How to Fix Sticky Trumpet Valves & Other Common Problems

A brass instrument, that is used in both classical and jazz ensembles, the trumpet can produce the highest register in the brass family and has been historically used to signal in battle or whilst hunting.

Today, however, it is a common orchestral instrument and for those wanting an instrument that produces a loud, bold sound, a trumpet can provide just that. However, as great as they are, there is one common problem that sticks out over all others, and that is sticky valves.

How to Fix Sticky Trumpet Valves & Other Common Problems

Luckily, we have written this article to cover some of these common problems and how to fix them, as well as give you an easy fix to sticky keys. You want your trumpet to work properly, and so knowing the quick fixes to these problems will allow all your components to work together consistently.

The moveable parts of the instrument such as the slides and valves need to always be in working order as they are the parts that often cause problems.

If these problems aren’t fixed, it can not only affect your play but also the functioning of certain components so keep reading to prepare yourself should you ever encounter one and keep this article handy should you ever need to revisit it.

Sticky Keys

So what exactly are sticky keys? Sticky keys are a common problem that trumpet players all over the world often face. The keys, known as the valves, may sometimes feel sticky and when this happens they might get stuck at certain points.

The valves should move up and down freely and smoothly to allow ease of play and produce a high-quality sound. However, if the valve key gets stuck midway through as you press down or are about to press down on it, it could be a sign of sticky keys.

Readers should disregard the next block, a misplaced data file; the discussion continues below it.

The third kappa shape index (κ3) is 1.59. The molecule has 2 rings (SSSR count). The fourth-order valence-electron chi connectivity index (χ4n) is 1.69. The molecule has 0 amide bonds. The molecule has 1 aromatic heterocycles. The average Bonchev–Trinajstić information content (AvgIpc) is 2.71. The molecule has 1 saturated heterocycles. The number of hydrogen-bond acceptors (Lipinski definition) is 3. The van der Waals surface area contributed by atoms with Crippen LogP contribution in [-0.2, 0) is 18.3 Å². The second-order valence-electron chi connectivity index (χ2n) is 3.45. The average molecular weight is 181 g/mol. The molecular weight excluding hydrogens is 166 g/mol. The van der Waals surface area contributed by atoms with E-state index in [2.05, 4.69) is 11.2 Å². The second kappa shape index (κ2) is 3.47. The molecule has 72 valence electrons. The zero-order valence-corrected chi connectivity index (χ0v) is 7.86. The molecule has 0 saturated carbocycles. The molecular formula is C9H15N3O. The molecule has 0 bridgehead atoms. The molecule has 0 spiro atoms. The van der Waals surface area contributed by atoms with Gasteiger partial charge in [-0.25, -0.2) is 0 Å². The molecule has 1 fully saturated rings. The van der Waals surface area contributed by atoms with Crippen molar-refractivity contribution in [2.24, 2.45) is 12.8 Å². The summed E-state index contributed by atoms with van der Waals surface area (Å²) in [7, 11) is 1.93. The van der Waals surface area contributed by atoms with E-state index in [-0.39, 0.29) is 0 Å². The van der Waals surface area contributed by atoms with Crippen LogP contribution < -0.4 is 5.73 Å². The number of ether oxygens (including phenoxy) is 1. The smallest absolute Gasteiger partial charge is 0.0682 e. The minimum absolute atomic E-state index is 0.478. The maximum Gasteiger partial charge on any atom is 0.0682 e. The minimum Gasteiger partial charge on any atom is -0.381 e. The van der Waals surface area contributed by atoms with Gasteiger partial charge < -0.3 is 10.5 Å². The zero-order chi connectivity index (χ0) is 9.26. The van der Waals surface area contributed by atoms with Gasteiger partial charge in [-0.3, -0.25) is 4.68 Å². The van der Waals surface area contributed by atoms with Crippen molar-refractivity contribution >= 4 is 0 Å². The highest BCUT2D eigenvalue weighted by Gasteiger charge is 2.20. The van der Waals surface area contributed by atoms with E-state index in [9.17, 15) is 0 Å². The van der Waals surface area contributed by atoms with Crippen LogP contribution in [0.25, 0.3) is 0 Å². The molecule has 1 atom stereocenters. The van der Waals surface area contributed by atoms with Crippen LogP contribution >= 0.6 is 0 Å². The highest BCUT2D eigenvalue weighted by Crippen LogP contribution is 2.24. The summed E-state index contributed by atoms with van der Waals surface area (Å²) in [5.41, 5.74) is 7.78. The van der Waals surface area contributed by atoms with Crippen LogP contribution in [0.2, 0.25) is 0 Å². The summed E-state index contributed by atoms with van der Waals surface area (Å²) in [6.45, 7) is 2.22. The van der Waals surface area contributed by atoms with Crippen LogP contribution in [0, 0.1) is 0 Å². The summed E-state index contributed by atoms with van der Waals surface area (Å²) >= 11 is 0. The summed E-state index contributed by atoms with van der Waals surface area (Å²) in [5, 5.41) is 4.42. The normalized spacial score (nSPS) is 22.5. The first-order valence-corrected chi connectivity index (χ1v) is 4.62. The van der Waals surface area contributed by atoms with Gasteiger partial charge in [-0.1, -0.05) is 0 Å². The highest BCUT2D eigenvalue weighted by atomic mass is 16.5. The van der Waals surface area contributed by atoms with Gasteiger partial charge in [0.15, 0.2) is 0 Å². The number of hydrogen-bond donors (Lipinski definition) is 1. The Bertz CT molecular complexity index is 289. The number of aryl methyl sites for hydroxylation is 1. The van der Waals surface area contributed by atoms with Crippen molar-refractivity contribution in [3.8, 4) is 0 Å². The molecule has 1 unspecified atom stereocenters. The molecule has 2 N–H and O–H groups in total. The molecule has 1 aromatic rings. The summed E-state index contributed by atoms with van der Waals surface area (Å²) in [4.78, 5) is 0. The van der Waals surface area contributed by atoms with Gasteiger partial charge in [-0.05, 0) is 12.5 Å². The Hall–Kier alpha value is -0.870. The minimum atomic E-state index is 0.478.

Sticky keys make it difficult for you to play your instrument and can completely ruin your sound.

Fortunately, like with most other problems, there is an easy fix and this fix involves oil. If you oil your valves regularly, you can avoid sticky keys altogether. Ensure you have a high-quality oil and this should lubricate the valves well.

How much you oil the valves will depend on how much you play. If you play as often as once a day, you should oil them at least once a week and if you play for long periods during these days, you should oil your valves even more often than that.

How to Oil your Trumpet

Oiling your trumpet is a simple process and by following our step-by-step guide, you’ll be on your way in no time. If you are a younger player, however, you might need some assistance from a parent or guardian or your music teacher before you start to oil your valves. If it is your own child or student that needs to oil their valves, you should be able to assist them, as well as carry out basic valve repair techniques yourself.


  1. You will first need to lie the trumpet down on a flat surface.
  2. You will then unscrew the first valve, before sliding it and pulling it out slightly. Don’t pull it out all the way as this can cause it to fall and get damaged. Furthermore, as you pull out the valve, you could end up putting it back wrong. Ensure you only pull one slide out at a time to avoid any chance of you mixing them up.
  3. Squeeze a couple of drops of oil onto the shaft of the valve and avoid placing the oil in the holes.
  4. Next, you need to carefully slide in back the valve until you hear a sound that sounds like a click.
  5. Now, tighten the valve cap up.

Potential Problems after Oiling your Trumpet

Although oiling can be an easy fix to sticky keys, it can open a door to its own set of problems. For example, the oil can even be the cause of a set of sticky keys.

The valves may get sticky if the oil has loosened slightly and dripped in the valve case. A simple fix to this would be the pull out the valve and wipe it down with a clean cloth. You will then need to oil the valve once more before re-inserting it again. You might need to remove the bottom valve cap entirely to clean and wipe the valve casing.

You might even find that after oiling your trumpet, you struggle to blow on the trumpet. If you come across this problem, the chances are that you have placed the valves backward.

This might be the simplest solution, however, as all you will need to do is pull the valve out again and ensure the number engraving is pointing towards the mouthpiece.